Basis of Record

Basis of record is a Darwin Core term that refers to the specific nature of the record and can refer to one of 6 classes:

  • Living Specimen - a specimen that is alive, for example, a living plant in a botanical garden or a living animal in a zoo.

  • Preserved Specimen - a speciment that has been preserved, for example, a plant on an herbarium shett or a cataloged lot of fish in a jar.

  • Fossil Specimen - a preserved specimen that is a fossil, for example, a body fossil, a coprolite, a gastrolith, an ichnofossil or a piece of petrified tree.

  • Material Citation - A reference to, or citation of, one, a part of, or multiple specimens in scholarly publications, for example, a citation of a physical specimen from a scientifci collection in taxonomic treatment in a scientiufic publication or an occurrence mentioned in a field note book.

  • Human Observation - an output of human observation process eg. evidence of an occurrence taken from field notes or literature or a records of an occurence without physical evidence nor evidence captured with a machine.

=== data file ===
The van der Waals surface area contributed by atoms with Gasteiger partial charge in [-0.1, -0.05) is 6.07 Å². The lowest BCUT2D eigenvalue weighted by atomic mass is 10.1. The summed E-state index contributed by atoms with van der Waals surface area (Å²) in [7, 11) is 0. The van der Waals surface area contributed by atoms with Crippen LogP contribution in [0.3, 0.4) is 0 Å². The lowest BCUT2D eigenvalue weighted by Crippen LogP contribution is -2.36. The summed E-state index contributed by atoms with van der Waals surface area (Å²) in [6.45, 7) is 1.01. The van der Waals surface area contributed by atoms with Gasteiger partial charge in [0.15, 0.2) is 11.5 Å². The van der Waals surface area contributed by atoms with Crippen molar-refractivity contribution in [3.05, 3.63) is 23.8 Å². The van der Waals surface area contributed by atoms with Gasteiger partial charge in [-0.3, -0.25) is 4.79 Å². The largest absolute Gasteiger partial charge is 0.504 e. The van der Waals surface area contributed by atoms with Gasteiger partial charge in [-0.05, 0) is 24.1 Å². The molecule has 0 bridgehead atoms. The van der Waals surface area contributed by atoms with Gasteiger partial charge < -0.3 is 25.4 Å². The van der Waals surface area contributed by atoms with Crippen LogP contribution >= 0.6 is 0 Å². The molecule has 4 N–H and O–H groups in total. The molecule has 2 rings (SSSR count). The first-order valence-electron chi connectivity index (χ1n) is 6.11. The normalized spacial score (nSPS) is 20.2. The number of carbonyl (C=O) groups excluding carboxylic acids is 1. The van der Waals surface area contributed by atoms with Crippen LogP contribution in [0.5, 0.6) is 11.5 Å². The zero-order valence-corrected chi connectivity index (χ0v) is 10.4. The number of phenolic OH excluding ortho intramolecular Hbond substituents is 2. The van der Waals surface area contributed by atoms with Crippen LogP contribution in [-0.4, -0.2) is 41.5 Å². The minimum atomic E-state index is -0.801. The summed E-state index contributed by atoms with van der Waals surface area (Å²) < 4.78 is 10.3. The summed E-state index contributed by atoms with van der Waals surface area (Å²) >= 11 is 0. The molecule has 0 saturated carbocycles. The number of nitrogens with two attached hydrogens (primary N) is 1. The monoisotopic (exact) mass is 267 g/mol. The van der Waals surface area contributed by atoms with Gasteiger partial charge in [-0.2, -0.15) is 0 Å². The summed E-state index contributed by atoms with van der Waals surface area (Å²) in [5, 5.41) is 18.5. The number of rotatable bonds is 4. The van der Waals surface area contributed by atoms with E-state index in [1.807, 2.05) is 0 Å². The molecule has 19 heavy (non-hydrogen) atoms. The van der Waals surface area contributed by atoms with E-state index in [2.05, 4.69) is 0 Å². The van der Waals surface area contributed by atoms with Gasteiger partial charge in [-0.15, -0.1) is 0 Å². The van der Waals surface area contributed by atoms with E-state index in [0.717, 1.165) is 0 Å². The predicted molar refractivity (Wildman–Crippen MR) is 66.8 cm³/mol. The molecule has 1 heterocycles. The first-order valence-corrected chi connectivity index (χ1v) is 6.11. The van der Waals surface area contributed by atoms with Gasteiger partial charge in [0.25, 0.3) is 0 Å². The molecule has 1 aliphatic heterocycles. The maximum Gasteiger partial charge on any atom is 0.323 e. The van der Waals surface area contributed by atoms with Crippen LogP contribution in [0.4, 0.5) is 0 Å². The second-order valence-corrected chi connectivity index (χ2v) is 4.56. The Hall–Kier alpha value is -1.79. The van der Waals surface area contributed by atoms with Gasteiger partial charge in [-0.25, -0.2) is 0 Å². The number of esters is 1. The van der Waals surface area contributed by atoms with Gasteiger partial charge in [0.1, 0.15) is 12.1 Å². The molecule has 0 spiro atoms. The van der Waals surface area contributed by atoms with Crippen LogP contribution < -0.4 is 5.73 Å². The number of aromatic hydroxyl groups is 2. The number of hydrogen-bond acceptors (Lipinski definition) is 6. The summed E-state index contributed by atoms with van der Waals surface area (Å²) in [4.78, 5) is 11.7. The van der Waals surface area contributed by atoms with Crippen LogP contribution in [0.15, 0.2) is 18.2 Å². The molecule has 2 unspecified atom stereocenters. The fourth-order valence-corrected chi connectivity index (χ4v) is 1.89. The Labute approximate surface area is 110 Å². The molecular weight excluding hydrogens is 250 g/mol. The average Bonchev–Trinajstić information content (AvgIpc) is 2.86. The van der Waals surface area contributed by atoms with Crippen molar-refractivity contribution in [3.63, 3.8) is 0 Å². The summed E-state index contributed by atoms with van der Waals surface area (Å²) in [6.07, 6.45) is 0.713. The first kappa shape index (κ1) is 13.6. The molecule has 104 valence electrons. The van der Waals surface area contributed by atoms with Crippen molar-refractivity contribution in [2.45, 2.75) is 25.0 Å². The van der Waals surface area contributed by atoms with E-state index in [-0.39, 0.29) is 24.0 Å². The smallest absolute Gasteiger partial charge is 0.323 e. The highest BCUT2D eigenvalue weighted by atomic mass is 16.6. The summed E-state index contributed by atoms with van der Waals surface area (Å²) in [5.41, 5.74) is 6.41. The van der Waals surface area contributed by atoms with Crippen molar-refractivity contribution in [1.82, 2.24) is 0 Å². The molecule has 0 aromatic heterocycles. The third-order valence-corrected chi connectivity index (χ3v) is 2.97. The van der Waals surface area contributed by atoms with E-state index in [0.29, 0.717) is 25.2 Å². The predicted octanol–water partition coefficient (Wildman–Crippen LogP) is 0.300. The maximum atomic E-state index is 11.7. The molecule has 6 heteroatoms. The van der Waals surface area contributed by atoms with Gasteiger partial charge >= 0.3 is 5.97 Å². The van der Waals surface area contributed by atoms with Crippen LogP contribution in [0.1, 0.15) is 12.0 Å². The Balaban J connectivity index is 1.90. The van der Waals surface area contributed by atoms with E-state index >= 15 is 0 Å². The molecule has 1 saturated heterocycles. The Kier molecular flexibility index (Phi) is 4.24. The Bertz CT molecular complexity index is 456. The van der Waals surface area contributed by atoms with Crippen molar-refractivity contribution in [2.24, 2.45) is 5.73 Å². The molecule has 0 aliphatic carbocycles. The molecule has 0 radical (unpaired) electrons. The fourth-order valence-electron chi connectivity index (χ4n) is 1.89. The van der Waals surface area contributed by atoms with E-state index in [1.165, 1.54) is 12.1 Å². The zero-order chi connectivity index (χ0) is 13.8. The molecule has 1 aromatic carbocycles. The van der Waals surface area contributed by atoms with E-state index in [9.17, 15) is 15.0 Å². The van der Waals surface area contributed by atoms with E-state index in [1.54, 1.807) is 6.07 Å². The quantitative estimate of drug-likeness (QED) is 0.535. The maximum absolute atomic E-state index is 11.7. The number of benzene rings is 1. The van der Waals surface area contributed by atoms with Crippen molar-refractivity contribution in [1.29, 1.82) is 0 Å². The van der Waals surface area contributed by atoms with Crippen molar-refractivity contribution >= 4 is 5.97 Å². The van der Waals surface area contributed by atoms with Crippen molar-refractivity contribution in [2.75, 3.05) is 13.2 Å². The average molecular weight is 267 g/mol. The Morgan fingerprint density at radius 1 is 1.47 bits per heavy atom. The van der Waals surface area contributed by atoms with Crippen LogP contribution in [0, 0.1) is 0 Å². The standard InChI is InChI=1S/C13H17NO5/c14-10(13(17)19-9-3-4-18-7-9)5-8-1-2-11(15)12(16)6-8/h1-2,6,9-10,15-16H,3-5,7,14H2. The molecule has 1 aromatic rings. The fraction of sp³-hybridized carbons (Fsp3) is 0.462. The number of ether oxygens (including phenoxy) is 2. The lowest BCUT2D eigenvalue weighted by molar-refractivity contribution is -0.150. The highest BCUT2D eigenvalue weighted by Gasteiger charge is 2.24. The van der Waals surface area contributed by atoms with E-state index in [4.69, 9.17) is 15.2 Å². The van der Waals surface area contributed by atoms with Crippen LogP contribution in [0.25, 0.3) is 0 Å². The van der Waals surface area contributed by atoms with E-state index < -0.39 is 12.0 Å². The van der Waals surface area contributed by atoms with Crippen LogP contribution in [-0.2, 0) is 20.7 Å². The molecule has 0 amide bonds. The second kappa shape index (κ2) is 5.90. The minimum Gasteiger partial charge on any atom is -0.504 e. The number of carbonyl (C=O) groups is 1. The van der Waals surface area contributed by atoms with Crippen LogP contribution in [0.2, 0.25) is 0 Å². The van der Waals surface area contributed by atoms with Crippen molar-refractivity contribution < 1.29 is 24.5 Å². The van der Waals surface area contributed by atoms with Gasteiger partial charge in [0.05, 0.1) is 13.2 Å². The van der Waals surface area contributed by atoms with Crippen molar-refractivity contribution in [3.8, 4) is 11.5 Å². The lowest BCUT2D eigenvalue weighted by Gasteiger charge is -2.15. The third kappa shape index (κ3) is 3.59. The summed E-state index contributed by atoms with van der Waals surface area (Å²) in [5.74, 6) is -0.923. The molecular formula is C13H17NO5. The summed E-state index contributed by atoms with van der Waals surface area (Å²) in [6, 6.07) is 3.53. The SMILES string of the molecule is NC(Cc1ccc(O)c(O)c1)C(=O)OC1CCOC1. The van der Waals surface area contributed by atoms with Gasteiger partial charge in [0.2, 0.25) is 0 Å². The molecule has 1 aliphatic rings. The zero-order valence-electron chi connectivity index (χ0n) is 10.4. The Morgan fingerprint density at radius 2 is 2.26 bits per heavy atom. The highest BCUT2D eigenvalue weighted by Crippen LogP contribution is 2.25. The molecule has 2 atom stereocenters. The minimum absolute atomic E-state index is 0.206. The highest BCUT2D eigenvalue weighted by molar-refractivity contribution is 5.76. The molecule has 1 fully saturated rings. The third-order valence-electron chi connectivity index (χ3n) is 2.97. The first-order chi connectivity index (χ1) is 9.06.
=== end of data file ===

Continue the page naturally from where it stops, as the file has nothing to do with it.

• Machine Observation - An output of a machine observation process for example a photograph, a video, an audio recording, a remote sensing image or an occurrence record based on telemetry.

Basis or record should allow users to filter out those indidivuals in ex-situ collections such as zoos and botanic gardens or fossils as well as filter for those records based on whether the record is based on a specimen or an observation, which can support taxonomic validation. You should note that, even though this can be a useful filter, data publishers do not always fill the basis of record field correctly, or, there may be nuances in the data that may not be immediately obvious to a user e.g. and you should always double check your data before use.